Stories about Censorship from April, 2019
Netizen Report: Saudi Arabian authorities arrest three bloggers and execute 37 prisoners, several of them protesters
Saudi Arabia's assault on free speech continues, Careem might be sharing your number with drivers, and the internet is still shutdown in Chad.
Leica's promo video referencing Tiananmen Square massacre went viral on Chinese social media. Then, it disappeared.
For days, users were forbidden from writing the words "Leica" in English and "徕卡" in Chinese on Weibo.
India bans China's TikTok for “degrading culture and encouraging pornography”
People in India have been banned from downloading TikTok, a hugely popular quick video-sharing app based in China.
Government actions in Sri Lanka Easter bombings raise the question: Is social media helping or hurting?
The swift decision to block certain social media platforms suggests that in the eyes of the Sri Lankan government, these services can make an already bad situation worse.
Censored on WeChat: How a fatal bus accident in Chongqing symbolized China's ‘left turn’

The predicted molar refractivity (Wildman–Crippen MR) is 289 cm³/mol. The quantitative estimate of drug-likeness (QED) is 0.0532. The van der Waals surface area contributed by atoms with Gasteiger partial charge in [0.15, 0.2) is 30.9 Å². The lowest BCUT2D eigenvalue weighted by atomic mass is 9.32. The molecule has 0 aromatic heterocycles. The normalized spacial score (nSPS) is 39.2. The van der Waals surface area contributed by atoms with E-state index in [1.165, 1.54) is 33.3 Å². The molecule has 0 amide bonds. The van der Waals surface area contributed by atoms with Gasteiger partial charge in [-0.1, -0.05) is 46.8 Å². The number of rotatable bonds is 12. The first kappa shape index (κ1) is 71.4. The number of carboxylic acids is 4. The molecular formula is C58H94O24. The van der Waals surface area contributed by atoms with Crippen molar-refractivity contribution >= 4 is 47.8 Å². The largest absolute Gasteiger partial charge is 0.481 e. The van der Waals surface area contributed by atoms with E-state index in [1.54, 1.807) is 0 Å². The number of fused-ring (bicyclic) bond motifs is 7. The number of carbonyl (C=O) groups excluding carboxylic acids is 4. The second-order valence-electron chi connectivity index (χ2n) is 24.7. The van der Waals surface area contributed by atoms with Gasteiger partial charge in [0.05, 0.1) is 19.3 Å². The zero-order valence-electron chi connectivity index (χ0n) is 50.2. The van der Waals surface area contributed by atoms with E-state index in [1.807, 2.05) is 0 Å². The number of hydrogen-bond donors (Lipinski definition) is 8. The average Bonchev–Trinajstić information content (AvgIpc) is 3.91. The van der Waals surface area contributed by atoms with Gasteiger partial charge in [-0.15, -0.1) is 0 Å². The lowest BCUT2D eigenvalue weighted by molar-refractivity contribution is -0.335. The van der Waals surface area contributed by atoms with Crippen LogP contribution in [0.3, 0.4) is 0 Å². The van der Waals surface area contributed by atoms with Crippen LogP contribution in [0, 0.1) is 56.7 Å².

Many people saw the bus accident, the result of a fight onboard, as an allegory of China's political turn in recent years.
Censored on WeChat: Revelations of toxic ingredients in Hongmao medicinal liquor
Tan Qindong was arrested after revealing the presence of toxic herbs in a popular medicinal liquor. Posts about his ordeal were censored on WeChat.
Netizen Report: As water levels rise, Iran’s ban on messaging apps is slowing emergency relief for flood victims
Iranians ask for censorship pause in face of fatal floods, Indians suspect Facebook of election meddling and Australia tries to ban violent videos.
Animated film explains how Myanmar's Telecommunications Law undermines free speech
"The law is frequently used by the powerful to silence dissent, and with more than 100 cases filed, its chilling effect on free expression is widespread."
Government official says the ban on messaging apps is slowing flood relief in Iran
"In situations where sharing information is vital, censorship can turn into a deadly phenomenon."